NGOST is a 24-month comparative research project conducted in three EU countries: Hungary, Slovakia and Spain. It aims at critically examining policies and programmes that support school-to-work transition (STWT) reaching out to Roma youth. It focuses particularly on the ‘NGOization’ of STWT programmes, that is the delegation of state functions to private entities, as a technique of neoliberal governance of minorities.
To critically examine policies and programmes related to school-to-work transition (STWT)
To conduct a cross-country comparison of the development of STWT regimes, their focus and/or outreach to Roma youth, and the role of non-state actors (NGOs) in their operation.
To investigate local practices of STWT through NGOs’ actions, and gauge their impact, with a particular focus on the labour market opportunities and STWT experiences of Roma young people themselves.
To elaborate theoretical and analytical frames to reflect on public policies dealing with the social inclusion of vulnerable minorities - particularly the Roma - through labour market inclusion.
The negative effects of the recent global economic crisis and its aftermaths had a disproportionately adverse effect on young people’s labour market opportunities, particularly those from ethnic minorities, such as the Roma. Investigating NGOization through an ethnographic lens, NGOST will offer insight into how the withdrawal of state institutions and the massive presence of non-governmental organisations in the STWT programmes, and the corresponding neoliberal ethos of activation and self-responsibilisation, shape young Roma people’s chances on the labour market and their perceptions thereof. The case studies from three EU countires follow the three levels of inquiry: policies/programmes, key players’ (institutions and organisations) actions and beneficiaries’ biographical experiences.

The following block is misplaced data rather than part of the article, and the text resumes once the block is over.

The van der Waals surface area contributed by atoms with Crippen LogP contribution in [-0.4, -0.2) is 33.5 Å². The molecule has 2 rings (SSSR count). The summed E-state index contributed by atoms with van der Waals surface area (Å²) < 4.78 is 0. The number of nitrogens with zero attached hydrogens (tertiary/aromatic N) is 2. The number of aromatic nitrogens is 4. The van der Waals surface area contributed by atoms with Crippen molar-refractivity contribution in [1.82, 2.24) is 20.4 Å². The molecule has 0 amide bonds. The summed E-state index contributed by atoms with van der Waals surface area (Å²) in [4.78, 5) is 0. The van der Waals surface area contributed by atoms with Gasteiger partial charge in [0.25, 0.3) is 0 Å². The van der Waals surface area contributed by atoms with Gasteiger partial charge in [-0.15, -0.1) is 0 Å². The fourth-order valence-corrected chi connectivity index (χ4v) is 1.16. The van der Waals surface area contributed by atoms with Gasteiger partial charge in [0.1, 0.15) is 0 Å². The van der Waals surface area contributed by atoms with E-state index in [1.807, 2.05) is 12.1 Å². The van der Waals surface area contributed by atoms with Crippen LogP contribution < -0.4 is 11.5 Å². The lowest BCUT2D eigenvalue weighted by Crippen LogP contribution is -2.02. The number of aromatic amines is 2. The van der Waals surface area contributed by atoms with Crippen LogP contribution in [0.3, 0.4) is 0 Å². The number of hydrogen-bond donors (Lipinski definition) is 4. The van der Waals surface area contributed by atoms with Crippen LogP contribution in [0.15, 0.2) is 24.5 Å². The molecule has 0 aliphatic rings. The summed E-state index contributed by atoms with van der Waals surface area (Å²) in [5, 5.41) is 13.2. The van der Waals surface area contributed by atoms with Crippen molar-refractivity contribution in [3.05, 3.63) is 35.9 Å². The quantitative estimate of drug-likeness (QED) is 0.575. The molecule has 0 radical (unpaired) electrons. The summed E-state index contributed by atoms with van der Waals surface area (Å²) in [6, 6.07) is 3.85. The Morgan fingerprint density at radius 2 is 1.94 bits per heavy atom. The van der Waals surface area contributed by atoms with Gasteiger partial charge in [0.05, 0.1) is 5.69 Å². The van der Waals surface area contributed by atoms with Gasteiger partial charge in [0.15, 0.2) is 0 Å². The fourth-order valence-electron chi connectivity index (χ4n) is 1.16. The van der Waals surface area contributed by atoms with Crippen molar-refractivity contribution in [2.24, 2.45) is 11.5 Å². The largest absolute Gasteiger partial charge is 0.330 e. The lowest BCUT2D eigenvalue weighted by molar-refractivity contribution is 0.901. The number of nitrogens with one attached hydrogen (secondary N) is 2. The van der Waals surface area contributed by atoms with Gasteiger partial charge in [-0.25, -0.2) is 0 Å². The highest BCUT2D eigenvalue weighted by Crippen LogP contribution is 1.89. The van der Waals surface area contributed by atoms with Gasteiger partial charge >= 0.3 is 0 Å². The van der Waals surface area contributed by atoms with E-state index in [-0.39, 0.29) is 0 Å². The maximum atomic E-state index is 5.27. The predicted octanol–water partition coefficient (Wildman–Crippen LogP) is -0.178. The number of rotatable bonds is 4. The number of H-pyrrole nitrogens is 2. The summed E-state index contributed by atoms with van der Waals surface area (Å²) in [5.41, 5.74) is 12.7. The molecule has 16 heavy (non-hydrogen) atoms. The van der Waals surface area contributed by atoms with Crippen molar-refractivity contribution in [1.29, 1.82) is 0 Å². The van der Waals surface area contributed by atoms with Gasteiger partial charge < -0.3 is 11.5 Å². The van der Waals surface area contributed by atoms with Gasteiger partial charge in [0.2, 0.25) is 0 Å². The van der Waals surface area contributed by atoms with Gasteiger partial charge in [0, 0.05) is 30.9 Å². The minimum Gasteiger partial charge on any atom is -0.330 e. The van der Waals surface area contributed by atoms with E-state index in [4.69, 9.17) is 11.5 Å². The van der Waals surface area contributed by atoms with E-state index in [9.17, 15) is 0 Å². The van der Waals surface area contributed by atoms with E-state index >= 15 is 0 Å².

Methodology and field sites
The project relies on a qualitative research design, complemented with quantitative data collection. Fieldwork includes participatory observation both in Roma communities and in institutions and non-governmental entities, coupled with in-depth interviews and focus group discussions with decision makers, workers and programme beneficiaries. Also, focus group discussions are organised in parallel with a brief survey administered to all the contacted workers.
Cross-country comparison allows us to analyse how different school-to-work ‘transition regimes’ contribute to the governance of ethnic minorities in diverse manners within the neoliberal paradigm. Each country’s transition system has distinctive features and internal logics. STWT research tends to emphasise the need to study the transition experiences of diverse social groups, among others, ethnic minority groups, and furthermore to explore within-group differences in the transition processes and outcomes. Nevertheless very few, if any, empirical studies have been conducted so far, that centre on non-immigrant ethnic minority groups. NGOST comparative research project aims to fill this gap.
This project has received funding from the European Union’s Horizon 2020 research and innovation programme under the Marie Sklodowska-Curie grant agreement No 845196.